It happened in 2003, a month before the Iraq war started. Here’s Joy of Knitting‘s take on it:
Last Friday Milan’s District Attorney Office issued arrest warrants for thirteen CIA agents who had allegedly kidnapped an imam attached to a Milan mosque and suspected of being a terrorist. Apparently, they had subsequently taken him to the Aviano American military base (Northern Italy), then to Ramstein American military base (Germany) and finally to Egypt, where he was interrogated and perhaps tortured.
And Italy is hopping mad. There are several MSM reports, including The Boston Globe, though none say why Italy waited more than two years to issue the warrants.
The Globe notes that the warrants list dates and places of birth, credit card numbers, and American addresses of the alleged kidnappers. While the article speculates that these would be aliases anyway, the deliberate publication of the information shows the depth of the Italians’ ire.
The man who was kidnapped was an imam in Milan, Osama Moustafa Hassan Nasr. He was believed to be a member of Ansar al-Islam and to have ties with the Taliban, Saddam Hussein, and al-Qaeda — all of which may point to a motivation for the kidnapping, perhaps? Nasr, a native of Egypt who sought political asylum in Italy, had lived there for two years prior to his disappearance.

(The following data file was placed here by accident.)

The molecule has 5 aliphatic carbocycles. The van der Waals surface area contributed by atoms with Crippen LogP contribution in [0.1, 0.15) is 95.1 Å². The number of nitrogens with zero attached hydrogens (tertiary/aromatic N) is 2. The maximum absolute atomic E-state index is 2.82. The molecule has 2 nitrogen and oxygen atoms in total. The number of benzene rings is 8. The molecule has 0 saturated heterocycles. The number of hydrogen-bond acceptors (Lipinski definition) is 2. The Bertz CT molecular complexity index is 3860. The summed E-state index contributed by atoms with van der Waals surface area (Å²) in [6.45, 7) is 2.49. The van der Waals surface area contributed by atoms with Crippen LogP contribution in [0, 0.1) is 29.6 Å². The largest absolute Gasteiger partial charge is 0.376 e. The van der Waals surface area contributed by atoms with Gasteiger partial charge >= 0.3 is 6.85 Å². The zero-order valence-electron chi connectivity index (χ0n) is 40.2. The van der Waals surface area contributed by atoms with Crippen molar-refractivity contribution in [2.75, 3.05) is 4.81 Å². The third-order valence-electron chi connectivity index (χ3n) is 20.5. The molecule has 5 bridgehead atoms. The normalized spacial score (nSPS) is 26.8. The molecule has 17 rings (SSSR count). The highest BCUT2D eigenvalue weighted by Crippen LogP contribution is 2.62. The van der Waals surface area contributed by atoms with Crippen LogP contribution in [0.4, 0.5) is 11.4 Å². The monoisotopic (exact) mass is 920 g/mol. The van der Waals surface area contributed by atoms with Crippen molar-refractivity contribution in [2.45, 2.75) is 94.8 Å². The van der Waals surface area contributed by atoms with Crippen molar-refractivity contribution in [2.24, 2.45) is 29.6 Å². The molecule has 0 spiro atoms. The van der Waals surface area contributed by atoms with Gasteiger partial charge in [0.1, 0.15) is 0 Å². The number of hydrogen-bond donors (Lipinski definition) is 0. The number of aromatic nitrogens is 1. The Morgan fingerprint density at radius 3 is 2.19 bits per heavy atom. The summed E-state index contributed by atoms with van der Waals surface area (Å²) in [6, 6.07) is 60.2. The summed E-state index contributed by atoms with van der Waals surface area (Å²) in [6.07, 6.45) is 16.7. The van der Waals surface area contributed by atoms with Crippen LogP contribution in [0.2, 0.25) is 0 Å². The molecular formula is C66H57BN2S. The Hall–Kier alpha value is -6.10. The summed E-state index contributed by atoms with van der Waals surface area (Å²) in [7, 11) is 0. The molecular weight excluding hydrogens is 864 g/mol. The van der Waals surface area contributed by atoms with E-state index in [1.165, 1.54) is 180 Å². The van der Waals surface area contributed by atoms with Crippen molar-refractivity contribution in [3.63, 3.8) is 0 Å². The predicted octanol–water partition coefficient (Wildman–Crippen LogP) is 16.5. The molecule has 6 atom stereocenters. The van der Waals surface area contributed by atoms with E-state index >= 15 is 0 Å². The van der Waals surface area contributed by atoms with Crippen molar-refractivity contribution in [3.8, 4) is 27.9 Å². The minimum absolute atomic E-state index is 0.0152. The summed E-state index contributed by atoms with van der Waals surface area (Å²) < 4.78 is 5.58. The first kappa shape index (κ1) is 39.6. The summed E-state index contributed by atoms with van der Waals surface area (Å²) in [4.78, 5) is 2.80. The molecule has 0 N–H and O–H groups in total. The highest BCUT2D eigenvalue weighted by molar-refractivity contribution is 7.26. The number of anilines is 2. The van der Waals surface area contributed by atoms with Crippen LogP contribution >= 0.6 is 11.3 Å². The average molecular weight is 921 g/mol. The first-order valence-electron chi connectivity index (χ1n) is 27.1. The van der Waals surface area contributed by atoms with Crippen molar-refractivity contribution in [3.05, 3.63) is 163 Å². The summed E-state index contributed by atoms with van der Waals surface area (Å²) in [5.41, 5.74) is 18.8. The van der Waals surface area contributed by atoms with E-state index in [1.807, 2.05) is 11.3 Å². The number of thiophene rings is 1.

“He was involved in an organization that sent people to training camps in Kurdistan,” said (an) Italian law enforcement official, who requested anonymity because of the sensitivity of the case. “He was involved in preparing false documents and passports for sending people in Iraq, [perhaps] to train for bomb attacks.”
DIGOS, the Italian counter-terrorism police, had been closely following Nasr’s activities. That came to an end when he disappeared. The following year he contacted his wife, telling her he was in Egypt and had been tortured by the authorities there.
Joy’s take on the story is one of puzzlement at her country’s anger:
At first I thought that it was something done just to abide by the official rules, and then forgotten about. After all, we are supposed to be on the same side and if Americans had overstepped their mark in the pursuit of an alleged terrorist a polite protest could suffice. I was wrong. Today, Monday, the Italian arrest warrant was transformed into a European arrest warrant and Italy has decided to go after the American agents employing the full force of the law.
She also has a long memory, recalling Italy’s refusal to help years ago:
This reminds me of the time when Italian authorities refused to hand over the Islamic terrorists who had hijacked the Italian cruise ship “Achille Lauro” and killed one of the passengers, American Leo Klinghofer, and then allowed at least one of them to escape. I was so nauseated then that I’ve been wanting to apologize to someone in the US ever since.
Apology accepted. Now, Europe: continue with your snit fit. The war will go on without you.